Most people wish to have a positive impact on the children in their lives, but many assume that to do so takes a lot of time and effort. This means that they leave such things to others, such as their partners, parents or teachers. However, the science of wise psychological interventions has found that even the smallest nudges at just the right time can have massive impacts on people, and this is especially true of children. After all, how often have you heard people say things like ‘… and that was the moment I knew what I wanted to do!’.
This means that everyone a child encounters, parents, grandparents, older siblings, aunts, uncles, cousins, teachers, family friends, neighbours, and even relative strangers, has the opportunity to have a positive and significant impact on a child’s life, no matter how much, or little, time they spend with them. It’s simply a matter of providing just the right input at just the right time. Of course, this is easier said than done, and identifying which input is most appropriate at which time can be difficult. However, there are some basic principles that, if you always follow them, will mean that you are likely to be giving a child just the right inspiration at just the point in their lives when they are most receptive to taking it in and acting on it.
These principles are based around four inter-connected concepts: the importance of modelling positive behaviours for children to see, developing a growth mindset, resilience and learning from mistakes and failures. Together, these concepts help to show children how they should behave in difference situations, how they should respond to any difficulties they encounter, how to achieve their goals in life, and the importance of trial and error in learning and problem solving. These are all key skills in ensuring children grow into adults who are capable of leading happy, successful and independent lives.
So what are these principles? Well, in no particular order, they are:
- Model Positive Behaviours: Children learn how to behave, not through what adults tell them, but by watching what adults do and how they behave. This means that one of the best ways to promote positive behaviours in children is to act in the way you would like them to behave. In particular, if children see you giving up at the first hurdle whenever you encounter any difficulties in life, then they will learn to do the same. However, if they see you trying different solutions until you find one that works, then they will learn that this is the way they, too, should behave when they find themselves in the same situation.
- Actively Listen To Them When They Talk: Children not only learn by copying, they also learn by asking questions. This means it’s important that they have adults in their lives that they can speak openly to without fear of being ignored or ridiculed. This is where active listening comes in. Active listening is a way of interacting with others while they talk which signals that they are being listened to, and it involves providing positive feedback on what the person who is speaking is saying. It also allows you to steer the conversation in specific directions to help a child learn from their own questions.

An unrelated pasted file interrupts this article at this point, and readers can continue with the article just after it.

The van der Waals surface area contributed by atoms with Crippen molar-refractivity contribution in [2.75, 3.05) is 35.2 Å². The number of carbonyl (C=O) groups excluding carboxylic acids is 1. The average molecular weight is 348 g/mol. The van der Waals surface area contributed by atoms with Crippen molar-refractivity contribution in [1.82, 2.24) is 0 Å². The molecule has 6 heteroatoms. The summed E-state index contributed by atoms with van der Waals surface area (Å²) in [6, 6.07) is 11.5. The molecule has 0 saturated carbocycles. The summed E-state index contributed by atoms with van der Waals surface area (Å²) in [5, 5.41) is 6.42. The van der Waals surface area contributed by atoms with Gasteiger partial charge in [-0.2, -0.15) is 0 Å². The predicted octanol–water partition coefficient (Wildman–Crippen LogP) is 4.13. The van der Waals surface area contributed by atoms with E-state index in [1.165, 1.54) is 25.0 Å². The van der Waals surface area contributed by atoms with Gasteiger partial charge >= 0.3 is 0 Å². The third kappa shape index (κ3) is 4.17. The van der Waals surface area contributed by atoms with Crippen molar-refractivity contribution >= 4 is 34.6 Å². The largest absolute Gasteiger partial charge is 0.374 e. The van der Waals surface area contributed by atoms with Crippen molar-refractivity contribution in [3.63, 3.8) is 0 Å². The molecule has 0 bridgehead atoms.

- Be Clear And Consistent About What Behaviours Are Acceptable: In order to learn how they should behave in any given circumstance, children need to be provided with clear and consistent signals from those around them. This means that each time they do the same behaviour, they should get the same response, regardless of whether it is positive or negative. The response should also be sufficiently clear so that there is no ambiguity. Adults are used to picking up on very subtle cues about how their behaviour is being interpreted by others, but children often miss such subtleties. This means they need much clearer signals about what behaviours are acceptable, and what are not, in any given circumstance. This means calmly explaining to them exactly why a particular behaviour is acceptable, or unacceptable, and praising them very specifically when they behave well.
- Encourage Them To Do Things For Themselves: Adults often feel that they should help children out as much as possible. Yet, if we don’t give them the opportunity to try things for themselves, they will never master the skills they need to grow into happy and successful adults. Yes it can be frustrating watching them struggle with something that you would find simple, yes it can mean that things take longer to get done, and yes, they won’t necessarily do it as well as you will, but doing things for themselves, no matter how difficult they find it the first few times, is the only way that they will learn. As a result, if you don’t let them to do things for themselves, then you are robbing them of the opportunity to learn a new skill. Not all kids will be equally willing to try new things, but all will benefit from a bit of gentle, positive encouragement, and from helping them learn new skills whenever the opportunity arises.
- Let Them Know Mistakes Are Okay, As Long As They Learn From Them: Part of learning any new skill is making mistakes. Yet, many children are very risk averse when it comes to the possibility of failure. This means that they won’t try new things in case they make a mistake and fail to finish the task successfully. As a result, children need reassurance that mistakes are not something to be feared or avoided, but that they are a perfectly normal part of any learning process. They also need to be taught how to learn from their mistakes so that they don’t make the same ones over and over again. The best way to do this is to sit down with them after each attempt at a new task and ask them what went right, what went wrong, and what they could do differently to make sure it goes better next time. If you get them into the habit of doing this, they will not only learn to do it themselves, but they will come to understand that mistakes are an opportunity to learn rather than something to be avoided at all costs. This is a crucial part of both resilience and of developing a growth mindset.